More Right whales

The Ocean Blog

Phoenix is seen skim feeding off the coast of Maine in August 2004. More about the right whale can be found in our Tale of a Whale featured story .
In the 19th century, "whalebone" was an important fashion tool—however, it wasn't made out of bone, but whale baleen . Dried baleen was flexible yet strong, and used to create structure in clothing,...
In 1996, at age nine, Phoenix has her first calf (North Atlantic right whale #2605) off the southeast coast of Florida. More about the right whale can be found in our Tale of a Whale featured story .
This radio device is used to track North Atlantic right whales. Suction cups hold the device to a whale's back, where it records data such as depth, water, temperature, and underwater sounds. These...
This early whale was well suited to life at sea. But it also lived on land. An ancestor of the right whale , Maiacetus lived 49-40 million years ago. It had flipper-like limbs and webbed feet, like...
Whale baleen, the stiff bristly mouthparts that sieve small prey from the water, was strong yet flexible, and was used to provide structure in many human products, including umbrellas, corsets, and...
A model marker applies paint to the life-size, meticulously detailed model of the North Atlantic right whale Phoenix which today is on exhibit in the Smithsonian’s Sant Ocean Hall in the National...
Phoenix’s mother, Stumpy (#1004), was killed in a collision with a ship near Virginia in February 2004. She was pregnant with her sixth known calf. More about whales can be found in our Tale of a...
Phoenix swimming with her calf in February 2007 in the Southeast calving grounds off the coasts of Georgia and Florida. Researchers track these highly endangered whales (there are only about 450 of...
Phoenix rises out of the waters east of Cape Cod, MA, in April 2003. The rough patches of skin (known as callosities) occur in unique patterns on all North Atlantic right whales and help researchers...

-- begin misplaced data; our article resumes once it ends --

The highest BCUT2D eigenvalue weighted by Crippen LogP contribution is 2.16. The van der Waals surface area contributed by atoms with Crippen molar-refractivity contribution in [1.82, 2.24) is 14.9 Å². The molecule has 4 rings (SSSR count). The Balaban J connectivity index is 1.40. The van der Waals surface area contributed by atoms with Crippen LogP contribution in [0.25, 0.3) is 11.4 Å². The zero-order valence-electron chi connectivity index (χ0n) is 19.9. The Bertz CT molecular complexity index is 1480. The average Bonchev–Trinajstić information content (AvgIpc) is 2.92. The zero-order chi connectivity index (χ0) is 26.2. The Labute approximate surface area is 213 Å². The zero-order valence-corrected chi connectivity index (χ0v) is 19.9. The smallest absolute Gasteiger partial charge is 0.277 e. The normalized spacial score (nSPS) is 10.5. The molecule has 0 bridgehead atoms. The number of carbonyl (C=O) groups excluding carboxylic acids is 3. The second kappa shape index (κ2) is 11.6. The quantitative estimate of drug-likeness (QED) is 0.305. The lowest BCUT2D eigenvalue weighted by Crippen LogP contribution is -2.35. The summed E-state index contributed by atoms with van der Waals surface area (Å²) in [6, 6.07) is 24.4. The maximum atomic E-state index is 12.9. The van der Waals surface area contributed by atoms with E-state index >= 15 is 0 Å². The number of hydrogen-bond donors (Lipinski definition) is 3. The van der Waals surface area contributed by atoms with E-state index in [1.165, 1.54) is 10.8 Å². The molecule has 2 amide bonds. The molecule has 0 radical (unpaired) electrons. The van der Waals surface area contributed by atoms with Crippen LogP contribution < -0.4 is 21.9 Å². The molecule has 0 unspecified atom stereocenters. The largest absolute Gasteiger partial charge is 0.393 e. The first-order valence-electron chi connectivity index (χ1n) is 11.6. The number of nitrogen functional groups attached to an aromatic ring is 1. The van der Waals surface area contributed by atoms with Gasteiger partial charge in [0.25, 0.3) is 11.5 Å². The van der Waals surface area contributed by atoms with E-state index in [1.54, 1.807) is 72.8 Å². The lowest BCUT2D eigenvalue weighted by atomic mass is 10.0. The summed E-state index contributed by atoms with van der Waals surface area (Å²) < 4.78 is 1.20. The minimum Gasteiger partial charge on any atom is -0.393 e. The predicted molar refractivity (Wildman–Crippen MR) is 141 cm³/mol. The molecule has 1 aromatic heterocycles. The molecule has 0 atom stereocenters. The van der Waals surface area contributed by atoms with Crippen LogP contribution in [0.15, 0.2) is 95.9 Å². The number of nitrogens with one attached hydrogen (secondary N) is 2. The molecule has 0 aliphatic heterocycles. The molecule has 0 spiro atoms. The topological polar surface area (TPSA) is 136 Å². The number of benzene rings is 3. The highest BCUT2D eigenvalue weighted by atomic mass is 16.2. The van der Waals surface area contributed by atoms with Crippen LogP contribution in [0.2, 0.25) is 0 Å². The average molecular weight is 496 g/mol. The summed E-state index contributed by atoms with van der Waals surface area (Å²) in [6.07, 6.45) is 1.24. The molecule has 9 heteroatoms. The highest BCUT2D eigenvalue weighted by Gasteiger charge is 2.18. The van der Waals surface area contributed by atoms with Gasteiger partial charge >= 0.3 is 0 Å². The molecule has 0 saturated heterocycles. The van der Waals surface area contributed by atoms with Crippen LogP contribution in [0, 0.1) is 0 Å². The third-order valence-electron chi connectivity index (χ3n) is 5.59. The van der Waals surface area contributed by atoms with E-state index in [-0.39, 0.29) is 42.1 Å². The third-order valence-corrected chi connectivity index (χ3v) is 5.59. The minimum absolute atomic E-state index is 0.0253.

Hear how research unfolds at sea in a tiny Zodiac surrounded by creatures that measure longer than a city bus. Playing female whale calls into the water, researcher Susan Parks suddenly finds herself...
A life-size, meticulously detailed model of the North Atlantic right whale Phoenix hangs in the Smithsonian’s Sant Ocean Hall in the National Museum of Natural History, Washington, DC. More about...
An early scale model of North Atlantic right whale Phoenix indicates the location of scars on her tail from entanglements with fishing gear. More about the right whale can be found in our Tale of a...
Whalers harpoon a right whale in this 1856 Currier & Ives print.
A close up view of Phoenix and the rough patches of skin known as callosities that are found on all North Atlantic right whales . These callosities are inhabited by small amphipods called whale lice...
For being so big, right whales eat very small food, which they catch using baleen. Baleen is the series of fringed plates hanging in right whales' mouths that are used to strain seawater for food...
When a critically endangered North Atlantic right whale becomes entangled in fishing gear, members of a response team from the Atlantic Large Whale Disentanglement Network spring into action. In the...
This magnified photo provides a close-up look at copepods—tiny crustaceans that right whales feed on. There are many species of copepods that live throughout the water column, from floating at the...
Subscribe to Right whales